The Malta Financial Services Authority has made significant changes to the Maltese pension regulations which will have a major impact on how advisers operate in the jurisdiction.
Advisers in Malta are now subject to much tighter requirements. According to the financial watchdog, it is no longer enough for the investment adviser to just be licensed. Now, the licence must allow the the adviser to provide investment advice to the Member.
All advisers have until 30 June 2019 to obtain the necessary licences to continue providing advice to a client. With effect from 1 July 2019, anyone not meeting the above requirements will not be permitted to carry on providing investment advice in respect of accounts held by a Malta Retirement Scheme.
There are also stricter rules when it comes to investing. Pension Schemes are only permitted a maximum of 30% in structured notes with no more than 20% with the same issuer. Also, a member has to meet the eligibility criteria of an investment product to be able to invest in it.
This means that if the product is only open to professional investors it will not be allowed unless the member is a ‘Professional Member' .
The MFSA highlights that the Retirement Scheme Administrator is also expected to ensure that a member's investments are in line with the risk profile of each member.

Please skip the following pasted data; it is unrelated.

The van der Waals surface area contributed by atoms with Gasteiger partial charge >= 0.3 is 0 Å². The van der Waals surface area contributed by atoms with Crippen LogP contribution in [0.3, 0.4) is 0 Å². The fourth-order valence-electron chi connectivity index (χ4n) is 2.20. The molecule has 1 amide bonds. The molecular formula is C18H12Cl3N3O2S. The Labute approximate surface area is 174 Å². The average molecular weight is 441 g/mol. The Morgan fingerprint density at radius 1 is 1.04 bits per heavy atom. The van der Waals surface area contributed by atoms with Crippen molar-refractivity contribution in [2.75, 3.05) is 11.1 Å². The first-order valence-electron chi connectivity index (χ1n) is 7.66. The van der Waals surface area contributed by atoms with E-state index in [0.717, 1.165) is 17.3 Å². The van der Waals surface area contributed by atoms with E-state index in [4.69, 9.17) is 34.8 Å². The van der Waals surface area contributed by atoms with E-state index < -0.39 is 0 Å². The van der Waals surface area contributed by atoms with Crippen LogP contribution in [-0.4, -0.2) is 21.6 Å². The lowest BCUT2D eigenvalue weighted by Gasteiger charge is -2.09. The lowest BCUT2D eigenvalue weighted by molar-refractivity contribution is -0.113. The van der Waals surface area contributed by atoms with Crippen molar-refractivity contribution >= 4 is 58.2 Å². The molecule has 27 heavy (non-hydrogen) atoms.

If the product has a minimum investment requirement, this must also be met by the member's own account and cannot be pooled with other investors, as a guidance note by specialists Trireme Pension Services shows.
The industry had mixed reactions to new rules, which came into effect from 1 January 2019. For deVere, the new framework makes it better for both advisers and clients.
James Green, divisional manager for Western Europe at deVere Group, said: "At deVere, we welcome the new MFSA pension rules and the proactive stance taken by the regulator on this important issue. The changes further enhance client protections by ensuring brokers give licensed investment advice that leads to good client outcomes via diversification of assets.
"We also welcome the need for a MiFID license and tighter controls on client risk appetite. A great week for deVere,"
"A few concerned competitors though, I'm sure," Green added.
Under the new rules, unless a member is classified as a professional member, or a discretionary fund manager is appointed, the Retirement Scheme Administrator must ensure that the client has been provided with a full disclosure of all costs payable and of any commissions payable to the adviser or any other third party under the terms of any investment selected, including any upfront, ongoing or exit charges.